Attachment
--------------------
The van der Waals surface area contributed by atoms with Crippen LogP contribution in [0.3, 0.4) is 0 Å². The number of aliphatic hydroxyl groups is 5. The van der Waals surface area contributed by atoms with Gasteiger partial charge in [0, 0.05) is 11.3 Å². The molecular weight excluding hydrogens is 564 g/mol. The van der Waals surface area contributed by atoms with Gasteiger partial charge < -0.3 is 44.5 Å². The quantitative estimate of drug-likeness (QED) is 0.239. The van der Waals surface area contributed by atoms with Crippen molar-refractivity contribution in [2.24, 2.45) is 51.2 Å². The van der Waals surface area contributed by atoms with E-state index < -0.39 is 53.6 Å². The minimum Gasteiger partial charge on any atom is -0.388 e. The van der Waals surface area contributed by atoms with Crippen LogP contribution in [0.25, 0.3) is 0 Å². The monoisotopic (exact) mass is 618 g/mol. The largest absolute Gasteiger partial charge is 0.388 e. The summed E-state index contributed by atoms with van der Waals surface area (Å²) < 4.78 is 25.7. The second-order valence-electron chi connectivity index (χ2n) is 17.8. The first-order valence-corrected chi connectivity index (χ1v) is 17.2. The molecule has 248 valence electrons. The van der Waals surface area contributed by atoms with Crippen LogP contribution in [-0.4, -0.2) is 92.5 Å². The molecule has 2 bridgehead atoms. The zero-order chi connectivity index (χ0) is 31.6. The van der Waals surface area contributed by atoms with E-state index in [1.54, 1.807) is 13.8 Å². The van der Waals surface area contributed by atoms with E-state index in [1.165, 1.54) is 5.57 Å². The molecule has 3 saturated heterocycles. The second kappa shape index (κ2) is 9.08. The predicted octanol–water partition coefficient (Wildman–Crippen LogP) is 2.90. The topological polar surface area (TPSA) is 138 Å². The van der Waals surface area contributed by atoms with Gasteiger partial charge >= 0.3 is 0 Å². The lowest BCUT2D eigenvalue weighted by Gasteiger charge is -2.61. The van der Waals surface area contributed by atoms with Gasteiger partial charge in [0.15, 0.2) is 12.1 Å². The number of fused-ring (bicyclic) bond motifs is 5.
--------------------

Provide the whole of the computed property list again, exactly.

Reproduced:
The van der Waals surface area contributed by atoms with Crippen LogP contribution in [0.3, 0.4) is 0 Å². The number of aliphatic hydroxyl groups is 5. The van der Waals surface area contributed by atoms with Gasteiger partial charge in [0, 0.05) is 11.3 Å². The molecular weight excluding hydrogens is 564 g/mol. The van der Waals surface area contributed by atoms with Gasteiger partial charge < -0.3 is 44.5 Å². The quantitative estimate of drug-likeness (QED) is 0.239. The van der Waals surface area contributed by atoms with Crippen molar-refractivity contribution in [2.24, 2.45) is 51.2 Å². The van der Waals surface area contributed by atoms with E-state index < -0.39 is 53.6 Å². The minimum Gasteiger partial charge on any atom is -0.388 e. The van der Waals surface area contributed by atoms with Crippen LogP contribution in [0.25, 0.3) is 0 Å². The monoisotopic (exact) mass is 618 g/mol. The largest absolute Gasteiger partial charge is 0.388 e. The summed E-state index contributed by atoms with van der Waals surface area (Å²) < 4.78 is 25.7. The second-order valence-electron chi connectivity index (χ2n) is 17.8. The first-order valence-corrected chi connectivity index (χ1v) is 17.2. The molecule has 248 valence electrons. The van der Waals surface area contributed by atoms with Crippen LogP contribution in [-0.4, -0.2) is 92.5 Å². The molecule has 2 bridgehead atoms. The zero-order chi connectivity index (χ0) is 31.6. The van der Waals surface area contributed by atoms with E-state index in [1.54, 1.807) is 13.8 Å². The van der Waals surface area contributed by atoms with E-state index in [1.165, 1.54) is 5.57 Å². The molecule has 3 saturated heterocycles. The second kappa shape index (κ2) is 9.08. The predicted octanol–water partition coefficient (Wildman–Crippen LogP) is 2.90. The topological polar surface area (TPSA) is 138 Å². The van der Waals surface area contributed by atoms with Gasteiger partial charge >= 0.3 is 0 Å². The lowest BCUT2D eigenvalue weighted by Gasteiger charge is -2.61. The van der Waals surface area contributed by atoms with Gasteiger partial charge in [0.15, 0.2) is 12.1 Å². The number of fused-ring (bicyclic) bond motifs is 5.